Any suggestions on a bread machine

farz786

Hi All,

 

I am looking to purchase a bread machine.  I am from Vancouver, Canada.  Nothing too expensive maybe under $100.  Can anyone can suggest one that kneads the dough and makes good loaf breads??  I absolutely suck at hand kneading!  

Cheers

 

 

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Replies

mrbill 2010 February 13

Hi

I am in Victoria and have a Panasonic bread maker. It's a couple of years old but in excellent condition. Also have several recipe books that work with it. Let me know if you're interested.

Bill

 

[quote=farz786]

Hi All,

 

I am looking to purchase a bread machine.  I am from Vancouver, Canada.  Nothing too expensive maybe under $100.  Can anyone can suggest one that kneads the dough and makes good loaf breads??  I absolutely suck at hand kneading!  

Cheers

 

 

[/quote]

rossnroller 2010 February 15

 Hi farz786.

My suggestion would be not to bother about forking out for a bread machine. I have never used one and don't see any reason to do so. Like many home bakers into sourdough, I prefer handmixing in a bowl followed by a few stretch-and-folds - no kneading required! 

I don't think any of the posters here use breadmakers. Have a look around the site and check out the pics of the breads people are turning out, and you may reconsider going down the breadmachine route.

Cheers
Ross

eyendall 2010 February 16

You don't have to knead dough to make good bread. I stopped kneading dough after reading the New York Times article on No-Knead Bread. Google it. It spread through the internet like a virus. I just mix flour, water, salt and yeast in a bowl at 65-70% hydration;  cover it and let sit in the kitchen for 12-24 hours. Scrape it out onto a lightly floured surface and very gently fold it over on itself from each side once or twice, being careful not to press the air out. Maybe do this again after half an hour or so; then after 30-60 minutes, put in the oven. I bake at a high heat and occasionally splash water into the oven. Sometimes I bake it in a covered pot. Both produce good results but I tend to like the crust on the open-baked loaf better. Presto. Excellent bread. I can be more specific on the proportions that work for me if you want. I am probably doing everything wrong  according to the experts here but it sure results in good bread with very little effort.

rossnroller 2010 February 16

 eyendall, you've merely replicated the content of my post, both in relation to not needing a breadmaker and not needing to knead.

I don't know why you think you're "probably doing everything wrong according to the experts here" - most folk I follow on this site (and other home baking forums) use the stretch-and-fold method instead of kneading. The practice is very widespread among home bakers of SD bread. I have no idea about the NY Times article, but the gurus like Hamelman and Reinhart advocate stretch-and-fold with SD, and I suspect their books - or bread 'bibles' as they're often referred to - are largely responsible for the prevalence of this method over kneading.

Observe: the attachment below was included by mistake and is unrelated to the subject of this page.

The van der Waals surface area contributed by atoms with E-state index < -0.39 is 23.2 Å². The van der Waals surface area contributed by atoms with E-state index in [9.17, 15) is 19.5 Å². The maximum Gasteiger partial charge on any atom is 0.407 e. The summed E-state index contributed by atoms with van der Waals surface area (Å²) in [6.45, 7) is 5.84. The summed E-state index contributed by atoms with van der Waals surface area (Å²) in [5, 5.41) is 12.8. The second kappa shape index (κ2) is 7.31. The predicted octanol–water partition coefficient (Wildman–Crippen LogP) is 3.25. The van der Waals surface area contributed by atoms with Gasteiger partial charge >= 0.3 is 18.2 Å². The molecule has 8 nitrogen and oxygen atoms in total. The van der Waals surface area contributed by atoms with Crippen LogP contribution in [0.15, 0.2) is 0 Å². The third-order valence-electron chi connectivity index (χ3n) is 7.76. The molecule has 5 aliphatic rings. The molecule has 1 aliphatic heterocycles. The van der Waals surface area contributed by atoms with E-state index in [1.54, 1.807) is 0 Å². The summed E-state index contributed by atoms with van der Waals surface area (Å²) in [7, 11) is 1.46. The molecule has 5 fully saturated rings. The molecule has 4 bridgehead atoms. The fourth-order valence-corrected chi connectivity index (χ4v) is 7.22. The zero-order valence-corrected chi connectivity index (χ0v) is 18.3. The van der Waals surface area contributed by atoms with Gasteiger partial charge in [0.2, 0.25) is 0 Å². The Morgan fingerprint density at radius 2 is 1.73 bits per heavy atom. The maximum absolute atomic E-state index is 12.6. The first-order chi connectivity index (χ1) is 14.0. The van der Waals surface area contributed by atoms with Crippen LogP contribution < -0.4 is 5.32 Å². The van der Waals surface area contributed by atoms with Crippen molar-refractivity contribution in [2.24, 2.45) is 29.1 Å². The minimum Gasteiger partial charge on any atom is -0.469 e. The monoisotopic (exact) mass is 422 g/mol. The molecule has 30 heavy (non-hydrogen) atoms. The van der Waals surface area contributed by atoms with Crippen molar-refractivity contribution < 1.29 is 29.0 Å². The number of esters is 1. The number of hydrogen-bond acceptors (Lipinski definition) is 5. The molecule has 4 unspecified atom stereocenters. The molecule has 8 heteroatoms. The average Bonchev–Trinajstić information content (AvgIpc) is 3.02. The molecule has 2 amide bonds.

farz786 2010 February 16

Most of my recipes are from Recipezaar.com and requies a good kneading.  My wrist is not that strong after so many years of typing at work seems I am developing carpel tunnel syndrome.  Also, to keep going back and checking on the dough (to knead, fold and pop it in the oven, splash water in the oven, etc. ) I sometimes cannot do this with a 5 month old screaming his but off!!  I think its more convenient for me and with prices going up for almost everything, I figure it would save us $ in the long run.  I will definitely have a read at this no knead bread your talking about.  Sounds very interesting.  Cheers :-)  ps.  I have tried two loaves last week, both didnt turn out so good.  (one was brown whole wheat and one was white whole wheat)  It was very dense and the other was better but crumbly when you hold a piece of it in your hand.  (I did add vital wheat gluten and followed the recipe EXACTLY) 

rossnroller 2010 February 16

 I have moderate carpal tunnel syndrome in both arms/wrists and intermittent RSI flareups affecting the left wrist. It's absolutely no problem for me doing stretch-and-folds. Most recipes require only 3 or so sets, 1 hour apart. And I'm only referring to sourdough bread. I can't comment on commercial yeast bread because I never bake it.

Here's a video - have a look at Peter Reinhart demonstrating the S&F technique. If you're making sourdough breads, why not give it a try before you buy a bread machine?  If you want SD recipe ideas, happy to post some links, or you can just look around this great site and take your pick.

Cheers
Ross

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